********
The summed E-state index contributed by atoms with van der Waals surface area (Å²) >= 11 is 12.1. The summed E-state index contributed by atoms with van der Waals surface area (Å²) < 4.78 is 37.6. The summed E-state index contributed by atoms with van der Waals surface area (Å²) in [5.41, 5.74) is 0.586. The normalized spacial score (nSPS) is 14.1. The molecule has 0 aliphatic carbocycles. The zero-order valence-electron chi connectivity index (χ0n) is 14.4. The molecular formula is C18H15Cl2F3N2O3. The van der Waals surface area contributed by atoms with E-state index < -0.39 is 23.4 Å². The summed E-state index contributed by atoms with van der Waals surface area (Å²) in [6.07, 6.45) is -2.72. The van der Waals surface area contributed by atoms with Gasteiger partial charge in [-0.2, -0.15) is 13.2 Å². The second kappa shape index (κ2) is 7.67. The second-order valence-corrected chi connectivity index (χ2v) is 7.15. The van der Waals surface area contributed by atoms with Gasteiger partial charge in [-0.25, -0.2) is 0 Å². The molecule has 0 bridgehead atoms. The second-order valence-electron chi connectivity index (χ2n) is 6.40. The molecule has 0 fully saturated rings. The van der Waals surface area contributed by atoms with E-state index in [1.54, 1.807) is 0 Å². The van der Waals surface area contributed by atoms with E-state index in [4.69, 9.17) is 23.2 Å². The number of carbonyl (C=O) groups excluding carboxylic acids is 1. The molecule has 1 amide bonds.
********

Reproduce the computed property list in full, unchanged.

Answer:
The summed E-state index contributed by atoms with van der Waals surface area (Å²) >= 11 is 12.1. The summed E-state index contributed by atoms with van der Waals surface area (Å²) < 4.78 is 37.6. The summed E-state index contributed by atoms with van der Waals surface area (Å²) in [5.41, 5.74) is 0.586. The normalized spacial score (nSPS) is 14.1. The molecule has 0 aliphatic carbocycles. The zero-order valence-electron chi connectivity index (χ0n) is 14.4. The molecular formula is C18H15Cl2F3N2O3. The van der Waals surface area contributed by atoms with E-state index < -0.39 is 23.4 Å². The summed E-state index contributed by atoms with van der Waals surface area (Å²) in [6.07, 6.45) is -2.72. The van der Waals surface area contributed by atoms with Gasteiger partial charge in [-0.2, -0.15) is 13.2 Å². The second kappa shape index (κ2) is 7.67. The second-order valence-corrected chi connectivity index (χ2v) is 7.15. The van der Waals surface area contributed by atoms with Gasteiger partial charge in [-0.25, -0.2) is 0 Å². The molecule has 0 bridgehead atoms. The second-order valence-electron chi connectivity index (χ2n) is 6.40. The molecule has 0 fully saturated rings. The van der Waals surface area contributed by atoms with E-state index in [1.54, 1.807) is 0 Å². The van der Waals surface area contributed by atoms with E-state index in [4.69, 9.17) is 23.2 Å². The number of carbonyl (C=O) groups excluding carboxylic acids is 1. The molecule has 1 amide bonds.